Many modern cameras cannot only take still pictures, but also record videos. Both cameras under consideration have a sensor with sufficiently fast read-out times for moving pictures, but the A5100 provides a better video resolution than the E-PL1. It can shoot movie footage at 1080/60p, while the Olympus is limited to 720/30p.

Feature comparison

Beyond body and sensor, cameras can and do differ across a range of features. The E-PL1 and the A5100 are similar in the sense that neither of the two has a viewfinder. The images are, thus, framed using live view on the rear LCD. That said, the E-PL1 can be equipped with an optional viewfinder – the VF-2. The adjacent table lists some of the other core features of the Olympus E-PL1 and Sony A5100 along with similar information for a selection of comparators.

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Core Features
  Camera
Model
Viewfinder
(Type or
000 dots)
Control
Panel
(yes/no)
LCD
Size
(inch)
LCD
Resolution
(000 dots)
LCD
Attach-
ment
Touch
Screen
(yes/no)
Mech
Shutter
Speed
Shutter
Flaps
(1/sec)
Built-in
Flash
(yes/no)
Built-in
Image
Stab
 
Olympus E-PL1optional n 2.7 230 fixed n 1/2000s 3.0 Y Y
 
Sony A5100none n 3.0 922 tilting Y 1/4000s 6.0 Y n
 
Olympus XZ-2optional n 3.0 920 tilting Y 1/2000s 5.0 Y Y
 
Olympus E-P3optional n 3.0 614 fixed Y 1/4000s 3.0 Y Y
 
Olympus E-PL2optional n 3.0 460 fixed n 1/4000s 3.0 Y Y
 
Olympus E-PL3optional n 3.0 460 tilting n 1/4000s 5.5 n Y
 
Olympus E-PM1optional n 3.0 460 fixed n 1/4000s 5.5 n Y
 
Olympus E-620optical n 2.7 230 swivel n 1/4000s 4.0 Y Y
 
Olympus E-P1none n 3.0 230 fixed n 1/4000s 3.0 n Y
 
Olympus E-P2optional n 3.0 230 fixed n 1/4000s 3.0 n Y
 
Panasonic G10202 n 3.0 460 fixed n 1/4000s 2.6 Y n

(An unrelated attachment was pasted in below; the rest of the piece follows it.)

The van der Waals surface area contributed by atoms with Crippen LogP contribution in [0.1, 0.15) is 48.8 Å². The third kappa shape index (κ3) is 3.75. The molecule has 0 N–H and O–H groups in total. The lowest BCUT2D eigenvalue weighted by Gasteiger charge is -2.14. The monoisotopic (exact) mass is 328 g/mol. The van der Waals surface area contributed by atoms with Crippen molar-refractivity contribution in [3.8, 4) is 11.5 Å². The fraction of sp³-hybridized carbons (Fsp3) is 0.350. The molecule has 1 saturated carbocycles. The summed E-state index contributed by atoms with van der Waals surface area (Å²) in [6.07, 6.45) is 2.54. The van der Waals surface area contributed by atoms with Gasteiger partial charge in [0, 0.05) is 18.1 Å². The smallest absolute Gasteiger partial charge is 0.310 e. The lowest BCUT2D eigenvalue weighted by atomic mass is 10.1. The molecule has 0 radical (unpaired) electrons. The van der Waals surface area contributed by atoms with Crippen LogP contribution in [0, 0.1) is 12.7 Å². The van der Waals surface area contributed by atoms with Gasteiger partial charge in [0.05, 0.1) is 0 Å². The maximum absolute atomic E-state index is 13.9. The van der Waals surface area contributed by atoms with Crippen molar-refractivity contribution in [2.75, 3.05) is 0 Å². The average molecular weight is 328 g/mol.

Panasonic GF2optional n 3.0 460 fixed Y 1/4000s 2.6 Y n
 
Sony RX100 IV2359 n 3.0 1228 tilting n 1/2000s 16.0 Y Y
 
Sony A5000none n 3.0 461 tilting n 1/4000s 3.5 Y n
 
Sony A60001440 n 3.0 922 tilting n 1/4000s 11.0 Y n
 
Sony NEX-3Noptional n 3.0 460 tilting n 1/4000s 4.0 Y n
 
Sony RX100none n 3.0 1229 fixed n 1/2000s 10.0 Y Y

One feature that differentiates the E-PL1 and the A5100 is in-body image stabilization (IBIS). The E-PL1 reduces the risk of handshake-induced blur with all attached lenses, while the A5100 offers no blur reduction with lenses that themselves do not provide optical image stabilization.

The A5100 has an articulated screen that can be turned to be front-facing. This characteristic will be appreciated by vloggers and photographers who are interested in taking selfies. In contrast, the E-PL1 does not have a selfie-screen.

The E-PL1 writes its imaging data to SDHC cards, while the A5100 uses SDXC or Memory Stick PRO Duo cards. The A5100 supports UHS-I cards (Ultra High Speed data transfer of up to 104 MB/s), while the E-PL1 cannot take advantage of Ultra High Speed SD cards.

Connectivity comparison

For some imaging applications, the extent to which a camera can communicate with its environment can be an important aspect in the camera decision process. The table below provides an overview of the connectivity of the Olympus PEN E-PL1 and Sony Alpha A5100 and, in particular, the interfaces the cameras (and selected comparators) provide for accessory control and data transfer.

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Input-Output Connections
  Camera
Model
Hotshoe
Port
Internal
Microphone
Internal
Speaker
Microphone
Port
Headphone
Port
HDMI
Port
USB
Port
WiFi
Support
NFC
Support
Bluetooth
Support